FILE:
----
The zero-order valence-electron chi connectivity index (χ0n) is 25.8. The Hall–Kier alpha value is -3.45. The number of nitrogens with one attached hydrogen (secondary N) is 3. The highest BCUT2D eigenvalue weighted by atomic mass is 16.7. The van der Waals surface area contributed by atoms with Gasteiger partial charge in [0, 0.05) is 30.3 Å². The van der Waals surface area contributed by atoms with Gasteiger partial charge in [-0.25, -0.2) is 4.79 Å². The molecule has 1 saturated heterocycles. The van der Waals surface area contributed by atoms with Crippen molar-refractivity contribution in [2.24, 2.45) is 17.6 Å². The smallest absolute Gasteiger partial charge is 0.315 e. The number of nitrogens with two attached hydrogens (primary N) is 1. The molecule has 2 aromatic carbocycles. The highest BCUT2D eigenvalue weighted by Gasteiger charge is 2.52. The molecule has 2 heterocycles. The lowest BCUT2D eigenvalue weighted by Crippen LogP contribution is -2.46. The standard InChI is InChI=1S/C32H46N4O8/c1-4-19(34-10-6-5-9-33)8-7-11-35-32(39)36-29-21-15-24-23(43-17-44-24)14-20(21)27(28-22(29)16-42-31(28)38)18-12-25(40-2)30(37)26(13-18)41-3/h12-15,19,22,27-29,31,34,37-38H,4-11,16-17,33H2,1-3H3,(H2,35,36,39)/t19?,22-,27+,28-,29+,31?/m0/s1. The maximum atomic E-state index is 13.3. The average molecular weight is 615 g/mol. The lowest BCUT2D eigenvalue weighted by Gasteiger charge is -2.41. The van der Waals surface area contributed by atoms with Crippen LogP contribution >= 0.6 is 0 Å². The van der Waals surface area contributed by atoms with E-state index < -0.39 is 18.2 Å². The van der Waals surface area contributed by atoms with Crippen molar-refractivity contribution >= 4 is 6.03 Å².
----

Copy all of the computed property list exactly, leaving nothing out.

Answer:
The zero-order valence-electron chi connectivity index (χ0n) is 25.8. The Hall–Kier alpha value is -3.45. The number of nitrogens with one attached hydrogen (secondary N) is 3. The highest BCUT2D eigenvalue weighted by atomic mass is 16.7. The van der Waals surface area contributed by atoms with Gasteiger partial charge in [0, 0.05) is 30.3 Å². The van der Waals surface area contributed by atoms with Gasteiger partial charge in [-0.25, -0.2) is 4.79 Å². The molecule has 1 saturated heterocycles. The van der Waals surface area contributed by atoms with Crippen molar-refractivity contribution in [2.24, 2.45) is 17.6 Å². The smallest absolute Gasteiger partial charge is 0.315 e. The number of nitrogens with two attached hydrogens (primary N) is 1. The molecule has 2 aromatic carbocycles. The highest BCUT2D eigenvalue weighted by Gasteiger charge is 2.52. The molecule has 2 heterocycles. The lowest BCUT2D eigenvalue weighted by Crippen LogP contribution is -2.46. The standard InChI is InChI=1S/C32H46N4O8/c1-4-19(34-10-6-5-9-33)8-7-11-35-32(39)36-29-21-15-24-23(43-17-44-24)14-20(21)27(28-22(29)16-42-31(28)38)18-12-25(40-2)30(37)26(13-18)41-3/h12-15,19,22,27-29,31,34,37-38H,4-11,16-17,33H2,1-3H3,(H2,35,36,39)/t19?,22-,27+,28-,29+,31?/m0/s1. The maximum atomic E-state index is 13.3. The average molecular weight is 615 g/mol. The lowest BCUT2D eigenvalue weighted by Gasteiger charge is -2.41. The van der Waals surface area contributed by atoms with Crippen LogP contribution >= 0.6 is 0 Å². The van der Waals surface area contributed by atoms with E-state index < -0.39 is 18.2 Å². The van der Waals surface area contributed by atoms with Crippen molar-refractivity contribution >= 4 is 6.03 Å².